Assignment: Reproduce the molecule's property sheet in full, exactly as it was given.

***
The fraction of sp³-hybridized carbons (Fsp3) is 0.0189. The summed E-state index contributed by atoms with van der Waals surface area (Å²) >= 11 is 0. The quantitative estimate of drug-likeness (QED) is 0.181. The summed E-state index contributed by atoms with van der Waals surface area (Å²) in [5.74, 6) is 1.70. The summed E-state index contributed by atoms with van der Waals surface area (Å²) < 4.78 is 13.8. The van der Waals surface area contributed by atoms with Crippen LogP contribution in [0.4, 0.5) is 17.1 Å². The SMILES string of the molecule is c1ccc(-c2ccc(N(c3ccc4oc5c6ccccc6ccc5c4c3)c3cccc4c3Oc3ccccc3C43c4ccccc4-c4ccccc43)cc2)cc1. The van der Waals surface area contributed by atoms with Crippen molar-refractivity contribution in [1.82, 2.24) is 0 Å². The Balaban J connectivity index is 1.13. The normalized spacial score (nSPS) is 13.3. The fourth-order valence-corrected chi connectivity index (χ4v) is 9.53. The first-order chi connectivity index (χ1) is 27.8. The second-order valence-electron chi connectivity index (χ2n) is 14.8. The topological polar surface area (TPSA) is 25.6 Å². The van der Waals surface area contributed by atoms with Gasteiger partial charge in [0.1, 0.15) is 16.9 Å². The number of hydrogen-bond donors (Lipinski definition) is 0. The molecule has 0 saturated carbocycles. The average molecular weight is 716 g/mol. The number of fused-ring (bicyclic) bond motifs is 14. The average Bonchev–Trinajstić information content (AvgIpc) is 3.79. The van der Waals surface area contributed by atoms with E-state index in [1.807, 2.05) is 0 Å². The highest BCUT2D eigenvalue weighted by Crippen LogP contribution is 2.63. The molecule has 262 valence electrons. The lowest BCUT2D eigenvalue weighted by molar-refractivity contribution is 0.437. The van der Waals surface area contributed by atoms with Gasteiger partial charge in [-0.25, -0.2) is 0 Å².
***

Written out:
The fraction of sp³-hybridized carbons (Fsp3) is 0.0189. The summed E-state index contributed by atoms with van der Waals surface area (Å²) >= 11 is 0. The quantitative estimate of drug-likeness (QED) is 0.181. The summed E-state index contributed by atoms with van der Waals surface area (Å²) in [5.74, 6) is 1.70. The summed E-state index contributed by atoms with van der Waals surface area (Å²) < 4.78 is 13.8. The van der Waals surface area contributed by atoms with Crippen LogP contribution in [0.4, 0.5) is 17.1 Å². The SMILES string of the molecule is c1ccc(-c2ccc(N(c3ccc4oc5c6ccccc6ccc5c4c3)c3cccc4c3Oc3ccccc3C43c4ccccc4-c4ccccc43)cc2)cc1. The van der Waals surface area contributed by atoms with Crippen molar-refractivity contribution in [1.82, 2.24) is 0 Å². The Balaban J connectivity index is 1.13. The normalized spacial score (nSPS) is 13.3. The fourth-order valence-corrected chi connectivity index (χ4v) is 9.53. The first-order chi connectivity index (χ1) is 27.8. The second-order valence-electron chi connectivity index (χ2n) is 14.8. The topological polar surface area (TPSA) is 25.6 Å². The van der Waals surface area contributed by atoms with Gasteiger partial charge in [0.1, 0.15) is 16.9 Å². The number of hydrogen-bond donors (Lipinski definition) is 0. The molecule has 0 saturated carbocycles. The average molecular weight is 716 g/mol. The number of fused-ring (bicyclic) bond motifs is 14. The average Bonchev–Trinajstić information content (AvgIpc) is 3.79. The van der Waals surface area contributed by atoms with E-state index in [1.807, 2.05) is 0 Å². The highest BCUT2D eigenvalue weighted by Crippen LogP contribution is 2.63. The molecule has 262 valence electrons. The lowest BCUT2D eigenvalue weighted by molar-refractivity contribution is 0.437. The van der Waals surface area contributed by atoms with Gasteiger partial charge in [-0.25, -0.2) is 0 Å².